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I found a housesitting job for us on TrustedHousesitters, a website that’s something like Airbnb for pet lovers. The boys will get the Christmas joy of dog-sitting a labradoodle. In exchange, we will get to stay in a German home whose owners are leaving a decorated tree up for us. Their town has already had some snow this week. We really might get our winter wonderland.

On the way there, we’re going to see some friends from Sarge’s Army days and celebrate Sarge’s birthday. It’s bound to be a fun reunion.

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Tomorrow, we’ll bid goodbye to our home for the last half a year. I will miss the giant corner bathtub, the light-filled rooms and the sunset views from the balcony. I’ll also miss our kind landlords, who leave fruit and vegetables at our doorstep and were the first to introduce us to the local culture. I’ll even miss Orange, the turtle that lives in the yard, and the landlords’ sweet dog, Lily.

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We arrived in Croatia with one duffel bag and one backpack each. (Except that one lost backpack the airline never recovered.) Our move to a new apartment by the marina will take several trips for all the extras we’ve accumulated – mostly household goods and beach gear, kid stuff and bicycles. I told Sarge we might have to introduce the country to yard sales before we leave. We’re limited to 22 pounds of carry-on luggage and 44 pounds of checked luggage each when we move back home.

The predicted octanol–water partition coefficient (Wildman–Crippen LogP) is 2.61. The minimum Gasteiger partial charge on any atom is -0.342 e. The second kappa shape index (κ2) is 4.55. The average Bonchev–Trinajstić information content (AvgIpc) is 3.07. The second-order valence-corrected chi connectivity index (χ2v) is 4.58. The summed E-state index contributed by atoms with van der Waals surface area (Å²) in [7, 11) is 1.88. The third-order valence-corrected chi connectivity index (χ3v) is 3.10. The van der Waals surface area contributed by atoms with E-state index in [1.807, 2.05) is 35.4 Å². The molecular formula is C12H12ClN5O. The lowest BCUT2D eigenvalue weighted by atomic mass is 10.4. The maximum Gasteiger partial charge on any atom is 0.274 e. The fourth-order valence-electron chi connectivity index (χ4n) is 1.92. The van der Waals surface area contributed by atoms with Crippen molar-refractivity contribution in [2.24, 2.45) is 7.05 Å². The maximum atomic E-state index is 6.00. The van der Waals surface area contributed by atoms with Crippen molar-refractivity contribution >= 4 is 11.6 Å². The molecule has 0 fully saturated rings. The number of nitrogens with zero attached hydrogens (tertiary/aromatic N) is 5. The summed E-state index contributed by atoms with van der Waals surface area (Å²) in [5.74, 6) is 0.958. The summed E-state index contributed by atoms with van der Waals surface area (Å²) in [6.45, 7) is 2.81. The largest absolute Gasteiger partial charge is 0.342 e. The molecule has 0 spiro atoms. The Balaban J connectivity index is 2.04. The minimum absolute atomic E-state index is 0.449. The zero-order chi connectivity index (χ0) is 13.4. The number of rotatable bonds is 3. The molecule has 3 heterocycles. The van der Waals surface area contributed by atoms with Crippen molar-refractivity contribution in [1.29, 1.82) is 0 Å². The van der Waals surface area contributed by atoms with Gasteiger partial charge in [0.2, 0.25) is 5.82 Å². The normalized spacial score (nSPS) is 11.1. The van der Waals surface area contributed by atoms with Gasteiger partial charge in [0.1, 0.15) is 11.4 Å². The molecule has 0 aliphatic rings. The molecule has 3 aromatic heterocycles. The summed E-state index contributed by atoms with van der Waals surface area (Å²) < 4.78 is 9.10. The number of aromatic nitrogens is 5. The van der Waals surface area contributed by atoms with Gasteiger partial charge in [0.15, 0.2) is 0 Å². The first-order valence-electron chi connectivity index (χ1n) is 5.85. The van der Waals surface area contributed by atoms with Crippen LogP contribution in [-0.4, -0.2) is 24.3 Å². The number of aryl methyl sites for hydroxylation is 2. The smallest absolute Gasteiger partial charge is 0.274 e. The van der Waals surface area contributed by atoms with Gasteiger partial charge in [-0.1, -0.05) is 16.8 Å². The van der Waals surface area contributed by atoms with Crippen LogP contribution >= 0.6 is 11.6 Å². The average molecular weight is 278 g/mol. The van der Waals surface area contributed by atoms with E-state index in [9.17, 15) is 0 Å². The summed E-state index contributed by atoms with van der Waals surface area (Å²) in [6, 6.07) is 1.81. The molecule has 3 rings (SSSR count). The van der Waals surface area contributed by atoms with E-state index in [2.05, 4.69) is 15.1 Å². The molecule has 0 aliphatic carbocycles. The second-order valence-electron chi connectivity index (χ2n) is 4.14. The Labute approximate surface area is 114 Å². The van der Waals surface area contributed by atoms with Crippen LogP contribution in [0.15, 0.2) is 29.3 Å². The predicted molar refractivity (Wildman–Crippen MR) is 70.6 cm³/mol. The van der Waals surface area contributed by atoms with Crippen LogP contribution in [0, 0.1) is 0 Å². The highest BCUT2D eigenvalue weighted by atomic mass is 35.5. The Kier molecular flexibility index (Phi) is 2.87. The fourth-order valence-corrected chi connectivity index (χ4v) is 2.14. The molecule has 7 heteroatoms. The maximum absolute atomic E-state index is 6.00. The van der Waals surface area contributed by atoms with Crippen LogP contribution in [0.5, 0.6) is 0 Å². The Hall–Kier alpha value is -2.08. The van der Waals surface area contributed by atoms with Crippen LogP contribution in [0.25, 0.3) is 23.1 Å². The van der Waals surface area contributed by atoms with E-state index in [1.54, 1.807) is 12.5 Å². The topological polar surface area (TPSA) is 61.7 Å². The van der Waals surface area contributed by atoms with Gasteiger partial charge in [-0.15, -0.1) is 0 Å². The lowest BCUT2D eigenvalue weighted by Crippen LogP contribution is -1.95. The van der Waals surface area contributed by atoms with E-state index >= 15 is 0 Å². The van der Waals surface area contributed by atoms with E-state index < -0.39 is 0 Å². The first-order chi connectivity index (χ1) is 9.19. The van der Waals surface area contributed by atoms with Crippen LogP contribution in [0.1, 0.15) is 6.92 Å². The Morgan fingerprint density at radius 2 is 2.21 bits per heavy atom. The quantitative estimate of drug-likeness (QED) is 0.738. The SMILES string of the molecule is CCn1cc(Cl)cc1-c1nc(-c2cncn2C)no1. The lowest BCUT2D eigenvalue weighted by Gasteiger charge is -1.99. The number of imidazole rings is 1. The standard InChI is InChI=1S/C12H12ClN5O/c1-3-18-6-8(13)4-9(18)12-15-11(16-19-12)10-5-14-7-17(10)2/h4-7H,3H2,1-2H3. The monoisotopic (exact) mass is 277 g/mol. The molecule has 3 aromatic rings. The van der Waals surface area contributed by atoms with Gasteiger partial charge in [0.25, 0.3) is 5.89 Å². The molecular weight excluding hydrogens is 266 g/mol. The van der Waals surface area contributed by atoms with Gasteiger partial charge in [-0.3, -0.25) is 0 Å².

Part of the experience of living abroad has been living with less. Maybe it will help me clear the clutter when I get back to my “real” life. Maybe I can finally clear the boxes out of my basement in Kentucky without wanting to hang on to everything. For now, I’m still savoring living in new places and soaking up the scenery. I’m not ready to leave just yet.

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Krampus fear and St. Nick cheer